Sept. 2010Aug. 2010Sept. 2009
United States9.6%9.6%9.8%
Arizona9.7%9.7%9.4%

Year-over-year, total non-farm employment was up 0.5 percent last month. August’s year-over-year numbers were revised from a loss of 0.1 percent in total non-farm employment to a gain of 0.3 percent. The August gains broke a 30-month streak of over-the-year job losses for the state.

For the month, the state’s employment gain of 0.7 percent were below the 10-year average, but was better than the previous two years, when the economy generated job growth of 0.2 percent in September 2008 and 0.5 percent in September 2009. The private sector had an anemic net gain of 700 jobs last month. However, for the past three Septembers, the private sector has lost jobs.


Sept. 2010Aug. 2010Sept. 2009
Overall2,403.82,387.82,392.1
Monthly % Change0.7%1.6%0.5%
Annual % Change0.5%0.3%-8%



Over the month, six sectors gained jobs and five lost jobs. The sector that had the most gains for the month was government, with 15,300. But those jobs came primarily from local and state education, with losses in the federal government offsetting some of the gains.


Professional and business services added 2,900 jobs; financial activities gained 1,700; educational and health services rose by 1,200; natural resources and mining generated 200 jobs; and construction also saw job gains of 200 in September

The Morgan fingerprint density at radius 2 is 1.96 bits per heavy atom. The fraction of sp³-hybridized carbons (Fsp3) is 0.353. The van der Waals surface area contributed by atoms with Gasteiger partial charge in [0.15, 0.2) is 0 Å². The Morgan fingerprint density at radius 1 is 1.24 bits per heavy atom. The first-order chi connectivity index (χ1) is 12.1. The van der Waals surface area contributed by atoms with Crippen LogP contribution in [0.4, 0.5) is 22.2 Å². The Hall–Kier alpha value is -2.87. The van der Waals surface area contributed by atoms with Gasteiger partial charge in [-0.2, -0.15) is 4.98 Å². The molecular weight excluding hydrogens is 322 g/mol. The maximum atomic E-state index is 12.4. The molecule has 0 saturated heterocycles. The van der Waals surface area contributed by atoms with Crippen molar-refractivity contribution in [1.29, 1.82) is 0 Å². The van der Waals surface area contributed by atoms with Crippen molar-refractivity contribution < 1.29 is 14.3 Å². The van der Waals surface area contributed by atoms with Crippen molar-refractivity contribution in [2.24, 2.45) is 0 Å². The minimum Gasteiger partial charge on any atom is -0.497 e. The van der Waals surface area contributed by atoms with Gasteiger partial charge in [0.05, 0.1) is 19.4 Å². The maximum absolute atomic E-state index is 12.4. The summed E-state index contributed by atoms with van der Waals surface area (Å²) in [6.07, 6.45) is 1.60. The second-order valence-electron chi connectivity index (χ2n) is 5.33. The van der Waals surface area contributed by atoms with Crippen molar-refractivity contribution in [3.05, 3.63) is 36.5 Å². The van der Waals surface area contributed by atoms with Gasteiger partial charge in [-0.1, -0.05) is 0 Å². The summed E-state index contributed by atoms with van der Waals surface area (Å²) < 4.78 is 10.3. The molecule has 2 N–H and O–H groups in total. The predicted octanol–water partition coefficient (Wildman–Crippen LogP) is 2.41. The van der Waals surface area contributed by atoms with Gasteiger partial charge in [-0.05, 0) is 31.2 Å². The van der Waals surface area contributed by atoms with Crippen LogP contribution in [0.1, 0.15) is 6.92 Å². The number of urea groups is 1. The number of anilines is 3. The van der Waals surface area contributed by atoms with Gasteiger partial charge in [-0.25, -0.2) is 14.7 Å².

The professional and business services sector boasts the highest over-the-year job gains with 13,800. Over the year, trade, transportation and utilities was up 10,100 jobs; educational and health services gained 8,800; leisure and hospitality had a 1,500-job gain; and natural resources and mining generated 1,200 positions.

Over-the year losses were recorded with government (-7,300); construction (-6,100); other services (-4,000); financial activities (-2,500); information (-2,000); and manufacturing (-1,800).

The unemployment rates in the state’s largest metro areas mostly held steady or dropped slightly in September.


Sept. 2010Aug. 2010Sept.2009
Phoenix Metro8.7%8.8%8.8%
Tucson Metro8.6%8.7%8.6%
Yuma Metro23.9%23.7%21%
Flagstaff Metro8%8%8.2%
Prescott Metro10.1%10.2%9.9%
LHC-Kingman Metro10.8%10.9%10.8%

Three business people standing together with arms around each other

Are You A Kind Boss?